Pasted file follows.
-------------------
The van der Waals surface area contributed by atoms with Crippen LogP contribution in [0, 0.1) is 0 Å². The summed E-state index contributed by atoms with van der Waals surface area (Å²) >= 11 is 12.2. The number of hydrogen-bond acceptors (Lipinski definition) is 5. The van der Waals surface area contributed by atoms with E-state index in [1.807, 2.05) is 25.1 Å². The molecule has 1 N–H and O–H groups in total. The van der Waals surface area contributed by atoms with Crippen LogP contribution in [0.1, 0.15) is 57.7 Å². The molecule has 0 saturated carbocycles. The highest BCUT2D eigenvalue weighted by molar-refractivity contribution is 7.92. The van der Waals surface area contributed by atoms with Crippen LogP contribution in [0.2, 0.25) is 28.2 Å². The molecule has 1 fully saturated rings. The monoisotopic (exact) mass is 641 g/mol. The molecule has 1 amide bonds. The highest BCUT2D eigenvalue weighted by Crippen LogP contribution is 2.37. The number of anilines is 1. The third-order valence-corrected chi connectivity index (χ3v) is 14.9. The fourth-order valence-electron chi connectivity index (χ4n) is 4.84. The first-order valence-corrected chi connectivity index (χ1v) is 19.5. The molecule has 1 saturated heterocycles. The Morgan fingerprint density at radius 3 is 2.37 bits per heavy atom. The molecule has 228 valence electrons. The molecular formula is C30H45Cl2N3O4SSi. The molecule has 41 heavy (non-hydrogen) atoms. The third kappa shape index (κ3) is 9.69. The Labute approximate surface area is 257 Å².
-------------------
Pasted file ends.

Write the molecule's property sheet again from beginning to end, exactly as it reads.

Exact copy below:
The van der Waals surface area contributed by atoms with Crippen LogP contribution in [0, 0.1) is 0 Å². The summed E-state index contributed by atoms with van der Waals surface area (Å²) >= 11 is 12.2. The number of hydrogen-bond acceptors (Lipinski definition) is 5. The van der Waals surface area contributed by atoms with E-state index in [1.807, 2.05) is 25.1 Å². The molecule has 1 N–H and O–H groups in total. The van der Waals surface area contributed by atoms with Crippen LogP contribution in [0.1, 0.15) is 57.7 Å². The molecule has 0 saturated carbocycles. The highest BCUT2D eigenvalue weighted by molar-refractivity contribution is 7.92. The van der Waals surface area contributed by atoms with Crippen LogP contribution in [0.2, 0.25) is 28.2 Å². The molecule has 1 fully saturated rings. The monoisotopic (exact) mass is 641 g/mol. The molecule has 1 amide bonds. The highest BCUT2D eigenvalue weighted by Crippen LogP contribution is 2.37. The number of anilines is 1. The third-order valence-corrected chi connectivity index (χ3v) is 14.9. The fourth-order valence-electron chi connectivity index (χ4n) is 4.84. The first-order valence-corrected chi connectivity index (χ1v) is 19.5. The molecule has 1 saturated heterocycles. The Morgan fingerprint density at radius 3 is 2.37 bits per heavy atom. The molecule has 228 valence electrons. The molecular formula is C30H45Cl2N3O4SSi. The molecule has 41 heavy (non-hydrogen) atoms. The third kappa shape index (κ3) is 9.69. The Labute approximate surface area is 257 Å².